Trends: Coping With Tides of Change


Thread Starter

Jack Grenard

Note: This editorial first appeared in the English quarterly, IN+OC (Industrial Networking + Open Controls), published by Its copyright is held by Jack Grenard: copyright 1999.

By Jack Grenard

Back in January 1986, less than a year after Michael Francis Hopper and I founded VMEbus Systems magazine, its editor, John Black, and I toured a bus show in Santa Clara, California, USA. John, who'd fathered the VMEbus whilst at
Motorola, said he was amazed at all the uses engineers had found for his bus, things he never imagined designers might do.

That's true for DeviceNet, too, as a modern example. When the Allen-Bradley (now Rockwell Automation) engineers put together the specs for what is today an open networking scheme, they likely didn't imagine that DeviceNet one day would be put to use by some engineers as a full-fledged fieldbus. But that's where it is.

Point: Technology runs as fluid as the people who invent and use it.

What other trends go on today in industrial communications?

The monster looming over many companies' heads is people. Where, the headhunters ask, can we recruit all the new talent we need?

In a speech at National Manufacturing Week in Chicago, Illinois, last March, Thomas J Malott, president of Siemens Energy & Automation, spoke these warning words: "...We, the manufacturers, must, with or without tax credits, use every means available to grow our skilled workforce today. We cannot wait." In other words, pay for training your own people.

Along with that people problem comes another: downsizing and consolidations. We run into many companies every day whose people don't have time to answer their phones or their email messages. Yet they are expected to put on faces of "everything's fine and under control" when communicating. Mostly, they're running away, trying to find time to do their work--and that of three others no longer at the company.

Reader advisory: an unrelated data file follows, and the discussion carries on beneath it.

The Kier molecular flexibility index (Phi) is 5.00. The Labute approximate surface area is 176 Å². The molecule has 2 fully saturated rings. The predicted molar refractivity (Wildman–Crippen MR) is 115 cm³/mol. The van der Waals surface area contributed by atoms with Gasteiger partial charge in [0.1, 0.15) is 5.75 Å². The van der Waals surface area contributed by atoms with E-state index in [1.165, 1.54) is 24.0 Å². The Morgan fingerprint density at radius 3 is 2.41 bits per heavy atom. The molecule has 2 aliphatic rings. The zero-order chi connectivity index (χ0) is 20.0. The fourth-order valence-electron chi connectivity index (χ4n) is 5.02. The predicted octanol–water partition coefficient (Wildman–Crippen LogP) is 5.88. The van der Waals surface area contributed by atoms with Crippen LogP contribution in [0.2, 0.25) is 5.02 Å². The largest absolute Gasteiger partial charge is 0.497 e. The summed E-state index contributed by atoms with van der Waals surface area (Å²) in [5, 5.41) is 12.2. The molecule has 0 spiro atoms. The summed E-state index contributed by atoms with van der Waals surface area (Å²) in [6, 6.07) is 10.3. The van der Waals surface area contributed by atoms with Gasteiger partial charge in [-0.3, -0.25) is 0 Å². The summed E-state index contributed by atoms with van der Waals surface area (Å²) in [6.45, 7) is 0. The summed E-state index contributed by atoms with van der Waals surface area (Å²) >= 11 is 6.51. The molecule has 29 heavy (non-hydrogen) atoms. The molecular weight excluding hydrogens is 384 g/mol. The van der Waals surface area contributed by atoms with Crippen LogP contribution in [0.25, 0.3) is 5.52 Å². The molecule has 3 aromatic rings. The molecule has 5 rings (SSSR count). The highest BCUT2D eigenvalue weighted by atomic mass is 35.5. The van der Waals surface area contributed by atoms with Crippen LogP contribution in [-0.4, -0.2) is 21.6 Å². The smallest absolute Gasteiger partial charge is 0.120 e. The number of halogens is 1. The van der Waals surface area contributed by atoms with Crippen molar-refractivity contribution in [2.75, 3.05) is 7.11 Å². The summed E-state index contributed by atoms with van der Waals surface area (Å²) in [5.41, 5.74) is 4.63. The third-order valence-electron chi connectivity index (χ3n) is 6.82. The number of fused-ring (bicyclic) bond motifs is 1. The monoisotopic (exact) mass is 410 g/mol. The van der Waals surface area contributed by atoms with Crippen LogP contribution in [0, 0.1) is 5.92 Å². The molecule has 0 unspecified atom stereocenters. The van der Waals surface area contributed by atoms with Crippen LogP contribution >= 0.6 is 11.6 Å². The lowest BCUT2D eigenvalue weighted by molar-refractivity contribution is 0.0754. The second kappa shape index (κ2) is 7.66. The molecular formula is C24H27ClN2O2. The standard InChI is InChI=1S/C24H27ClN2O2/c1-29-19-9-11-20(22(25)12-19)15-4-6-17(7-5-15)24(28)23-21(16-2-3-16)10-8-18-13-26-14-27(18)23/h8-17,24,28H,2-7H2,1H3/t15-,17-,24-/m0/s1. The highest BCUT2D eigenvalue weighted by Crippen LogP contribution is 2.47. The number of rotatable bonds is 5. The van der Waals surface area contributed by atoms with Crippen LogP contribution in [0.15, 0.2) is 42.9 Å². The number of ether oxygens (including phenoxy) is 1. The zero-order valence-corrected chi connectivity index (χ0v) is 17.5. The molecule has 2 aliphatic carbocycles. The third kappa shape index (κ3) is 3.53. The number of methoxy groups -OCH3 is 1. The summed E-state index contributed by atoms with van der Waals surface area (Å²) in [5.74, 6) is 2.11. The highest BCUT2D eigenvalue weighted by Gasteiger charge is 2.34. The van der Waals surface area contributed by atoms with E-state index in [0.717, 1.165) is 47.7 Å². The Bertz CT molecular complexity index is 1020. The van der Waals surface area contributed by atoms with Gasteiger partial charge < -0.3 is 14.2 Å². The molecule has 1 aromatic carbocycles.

Another trend is the choice of a fieldbus. Plant managers have had to wait too long for the standard one said to be coming since the early 1980s. But suppose you bet your job and grabbed the wrong bus, the one doomed to obsolescence? Luck of the draw?

The role the Internet will play in industrial networking and control still is in doubt. That doesn't stop enterprising companies from embracing the technology. One is Schneider Automation, the Groupe Schneider company
headquartered in North Andover, Massachusetts, USA, that carries on the Modicon brand name. Its people have bet their company's future on the Internet. They work at the green-growing tip of the technology. Now their competitors are taking their work seriously, scrambling to get aboard.

Microsoft's Windows NT still isn't accepted worldwide as a platform for industrial controls. And what about Java?

The tides of change come more often these days. One way to keep up with such trends is to log on to the Automation List, a free effort of Control Technology Corp., headed by Kenneth C. Crater, in Hopkinton, Massachusetts, USA.

Comments come in daily from hundreds of techies all over the world on a variety of control engineering topics. To join the list, send an email message that says SUBSCRIBE to [email protected].

--Jack Grenard
Jack Grenard is a founder of Industrial Controls magazine, now an ISA bimonthly. He has published a monthly newsletter, Industrial Controls Intelligence (formerly The PLC Insider's
Newsletter) since 1981 until its sale in October 1999. Reach him at [email protected].